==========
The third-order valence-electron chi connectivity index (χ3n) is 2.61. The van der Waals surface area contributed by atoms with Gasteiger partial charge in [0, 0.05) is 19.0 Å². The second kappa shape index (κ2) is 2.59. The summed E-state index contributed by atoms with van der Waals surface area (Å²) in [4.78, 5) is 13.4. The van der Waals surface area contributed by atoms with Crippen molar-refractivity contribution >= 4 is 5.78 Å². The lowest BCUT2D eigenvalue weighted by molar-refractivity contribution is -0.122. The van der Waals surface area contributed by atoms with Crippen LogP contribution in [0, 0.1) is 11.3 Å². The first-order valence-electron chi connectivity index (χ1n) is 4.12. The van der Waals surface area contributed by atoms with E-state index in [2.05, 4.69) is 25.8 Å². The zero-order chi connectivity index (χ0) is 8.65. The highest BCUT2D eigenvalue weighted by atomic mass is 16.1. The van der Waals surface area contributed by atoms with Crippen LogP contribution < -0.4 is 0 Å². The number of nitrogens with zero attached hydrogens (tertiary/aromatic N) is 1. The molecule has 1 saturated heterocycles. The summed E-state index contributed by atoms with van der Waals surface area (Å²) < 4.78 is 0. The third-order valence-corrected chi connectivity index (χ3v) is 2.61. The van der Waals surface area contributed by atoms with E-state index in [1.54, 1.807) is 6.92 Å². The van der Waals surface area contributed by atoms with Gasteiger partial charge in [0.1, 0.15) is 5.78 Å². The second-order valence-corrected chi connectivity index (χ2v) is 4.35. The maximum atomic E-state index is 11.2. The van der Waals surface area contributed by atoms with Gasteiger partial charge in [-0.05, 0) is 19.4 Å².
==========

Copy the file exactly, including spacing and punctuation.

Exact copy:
The third-order valence-electron chi connectivity index (χ3n) is 2.61. The van der Waals surface area contributed by atoms with Gasteiger partial charge in [0, 0.05) is 19.0 Å². The second kappa shape index (κ2) is 2.59. The summed E-state index contributed by atoms with van der Waals surface area (Å²) in [4.78, 5) is 13.4. The van der Waals surface area contributed by atoms with Crippen molar-refractivity contribution >= 4 is 5.78 Å². The lowest BCUT2D eigenvalue weighted by molar-refractivity contribution is -0.122. The van der Waals surface area contributed by atoms with Crippen LogP contribution in [0, 0.1) is 11.3 Å². The first-order valence-electron chi connectivity index (χ1n) is 4.12. The van der Waals surface area contributed by atoms with E-state index in [2.05, 4.69) is 25.8 Å². The zero-order chi connectivity index (χ0) is 8.65. The highest BCUT2D eigenvalue weighted by atomic mass is 16.1. The van der Waals surface area contributed by atoms with Crippen LogP contribution < -0.4 is 0 Å². The number of nitrogens with zero attached hydrogens (tertiary/aromatic N) is 1. The molecule has 1 saturated heterocycles. The summed E-state index contributed by atoms with van der Waals surface area (Å²) < 4.78 is 0. The third-order valence-corrected chi connectivity index (χ3v) is 2.61. The van der Waals surface area contributed by atoms with E-state index in [1.54, 1.807) is 6.92 Å². The van der Waals surface area contributed by atoms with Gasteiger partial charge in [0.1, 0.15) is 5.78 Å². The second-order valence-corrected chi connectivity index (χ2v) is 4.35. The maximum atomic E-state index is 11.2. The van der Waals surface area contributed by atoms with Gasteiger partial charge in [-0.05, 0) is 19.4 Å².